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Over-the-counter cold and flu medicines can affect your heart
- By Mark Benson, MD, PhD, Contributor
As the cold and flu season continues this year, it is important to be aware that many of the most commonly used over-the-counter (OTC) remedies for congestion, aches, pains, and low-grade fevers contain medicines that can have harmful effects on the cardiovascular system. Chief among these medications are nonsteroidal anti-inflammatory drugs (NSAIDs) and decongestants.
NSAIDs and your heart
Certain NSAIDs are associated with a small increase in the relative risk for developing a heart attack, stroke, heart failure, atrial fibrillation, increased blood pressure, and blood clots. NSAIDs relieve pain and inflammation by inhibiting an enzyme called COX that produces molecules called prostaglandins. However, this enzyme also has additional important effects throughout the body, which may impact cardiovascular risk. For example, the inhibition of a form of COX called COX-2 in the lining of blood vessels may influence blood vessel injury repair, relaxation, and clotting. The inhibition of COX-2 in the kidney may influence fluid retention, which may in turn affect blood pressure and heart failure symptoms.
Large population studies have demonstrated that the use of NSAIDs similar to those in OTC cold and flu remedies is associated with about two additional cardiovascular events (such as a heart attack or stroke) per 1,000 people per year among individuals without a history of cardiovascular disease (CVD). Among individuals with a history of CVD, this association increases to an additional seven or eight cardiovascular events per 1,000 people per year.
Importantly, these studies were primarily conducted in individuals who were using NSAIDs for long periods of time (more than a month) due to chronic pain or inflammatory conditions. Cardiovascular risk associated with NSAIDs decreases by using these medicines for the shortest duration and lowest dose and frequency as possible — as is often the case during short bouts of a cold or the flu.
Thus, among individuals who do not have CVD, the use of NSAIDs such as ibuprofen (Advil, Motrin) or naproxen (Aleve, Naprosyn) is usually a reasonable option for short-term symptom relief. For individuals who do have CVD, it is worth discussing use of NSAIDs with a doctor.
For individuals with CVD, it is often fine to use NSAIDs for a short duration if a different medication, such as acetaminophen (Tylenol), is not an option. In this case, however, the choice of NSAID may be important. Some data suggest naproxen and the COX-2 selective NSAID celecoxib (Celebrex) may have slightly lower associations with CVD in high-risk patients.
Certain individuals should definitely speak with a doctor before considering NSAIDs, even for just a few days. These include individuals who have heart failure; who are on blood thinners such as warfarin, rivaroxaban (Xarelto), apixaban (Eliquis), or dabigatran (Pradaxa); who take antiplatelet medications such as aspirin (Bayer, Bufferin), clopidogrel (Plavix), prasugrel (Effient), or ticagrelor (Brilinta); or who have had a recent heart attack, stroke, angina (chest pain), or coronary artery bypass surgery.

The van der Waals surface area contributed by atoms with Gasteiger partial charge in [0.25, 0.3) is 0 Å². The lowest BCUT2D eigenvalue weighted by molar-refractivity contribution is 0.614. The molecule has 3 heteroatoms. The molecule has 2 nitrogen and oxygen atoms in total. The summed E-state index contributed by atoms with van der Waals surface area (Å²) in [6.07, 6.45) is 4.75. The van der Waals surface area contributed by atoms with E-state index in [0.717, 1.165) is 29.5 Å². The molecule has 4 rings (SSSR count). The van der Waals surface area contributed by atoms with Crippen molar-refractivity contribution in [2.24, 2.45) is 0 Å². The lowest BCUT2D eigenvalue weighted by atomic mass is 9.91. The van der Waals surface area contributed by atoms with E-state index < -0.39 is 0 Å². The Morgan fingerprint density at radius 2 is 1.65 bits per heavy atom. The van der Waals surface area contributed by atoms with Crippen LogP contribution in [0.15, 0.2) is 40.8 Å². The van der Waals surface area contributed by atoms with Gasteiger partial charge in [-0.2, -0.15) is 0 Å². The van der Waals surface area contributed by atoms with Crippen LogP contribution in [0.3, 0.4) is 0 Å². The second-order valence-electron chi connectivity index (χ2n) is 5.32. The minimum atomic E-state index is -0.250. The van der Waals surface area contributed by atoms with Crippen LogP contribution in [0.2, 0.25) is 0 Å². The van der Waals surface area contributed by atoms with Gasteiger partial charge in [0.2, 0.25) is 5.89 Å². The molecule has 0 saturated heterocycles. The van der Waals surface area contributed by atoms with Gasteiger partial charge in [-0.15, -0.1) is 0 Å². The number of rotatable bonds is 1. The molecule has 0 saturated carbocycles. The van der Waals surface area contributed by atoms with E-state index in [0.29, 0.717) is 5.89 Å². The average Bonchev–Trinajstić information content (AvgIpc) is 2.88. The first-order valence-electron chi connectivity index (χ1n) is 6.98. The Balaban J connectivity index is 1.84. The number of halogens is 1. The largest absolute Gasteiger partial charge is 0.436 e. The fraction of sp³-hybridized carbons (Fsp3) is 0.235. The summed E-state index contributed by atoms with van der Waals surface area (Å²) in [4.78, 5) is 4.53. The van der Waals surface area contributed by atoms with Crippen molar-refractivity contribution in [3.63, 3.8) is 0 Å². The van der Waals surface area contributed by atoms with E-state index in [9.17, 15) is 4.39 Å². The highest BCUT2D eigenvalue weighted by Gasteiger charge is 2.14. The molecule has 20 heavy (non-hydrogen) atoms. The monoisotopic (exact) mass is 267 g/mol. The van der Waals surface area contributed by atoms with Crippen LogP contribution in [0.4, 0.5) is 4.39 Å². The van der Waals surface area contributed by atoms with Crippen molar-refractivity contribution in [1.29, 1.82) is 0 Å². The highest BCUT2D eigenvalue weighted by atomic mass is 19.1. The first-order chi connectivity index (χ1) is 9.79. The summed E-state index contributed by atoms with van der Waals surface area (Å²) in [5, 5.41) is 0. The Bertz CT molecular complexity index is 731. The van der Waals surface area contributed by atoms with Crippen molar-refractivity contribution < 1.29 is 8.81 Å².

Decongestants and your heart
Decongestants such as phenylephrine (Sudafed PE Congestion, Suphedrin PE) and pseudoephedrine (Sudafed Congestion, Suphedrin) also affect the cardiovascular system. These agents act on the “fight or flight” response to constrict, or narrow, blood vessels. This dries up runny noses and congestion, but may also lead to increases in blood pressure and changes in heart rate. The long-term effects of these drugs on outcomes such as heart attack and stroke have not been as well studied as they have for NSAIDs. However, clinical experience has demonstrated that in certain individuals who are especially sensitive to sudden changes in blood pressure or heart rate, these drugs can sometimes have harmful effects.
People without CVD can almost always safely tolerate the effects of these decongestants when used for short periods of time. As with NSAIDs, it is always best to use the lowest dose and frequency possible for the shortest amount of time.
For individuals with established CVD, however, it is likely best to avoid these medications. This is especially true in individuals with heart failure, difficult-to-control blood pressure, or coronary artery disease. In these cases, blood vessel constriction and abrupt changes in blood pressure and heart rate may not be as safely tolerated by the body.
Many OTC medicines for the cold and flu such as NSAIDs and decongestants can have negative effects on the cardiovascular system. These effects can have significant consequences — even during short-term use — for some people with established CVD. If you fall into this category, discuss your risk and alternative treatment options with your cardiologist.
About the Author
Mark Benson, MD, PhD, Contributor
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No content on this site, regardless of date, should ever be used as a substitute for direct medical advice from your doctor or other qualified clinician.
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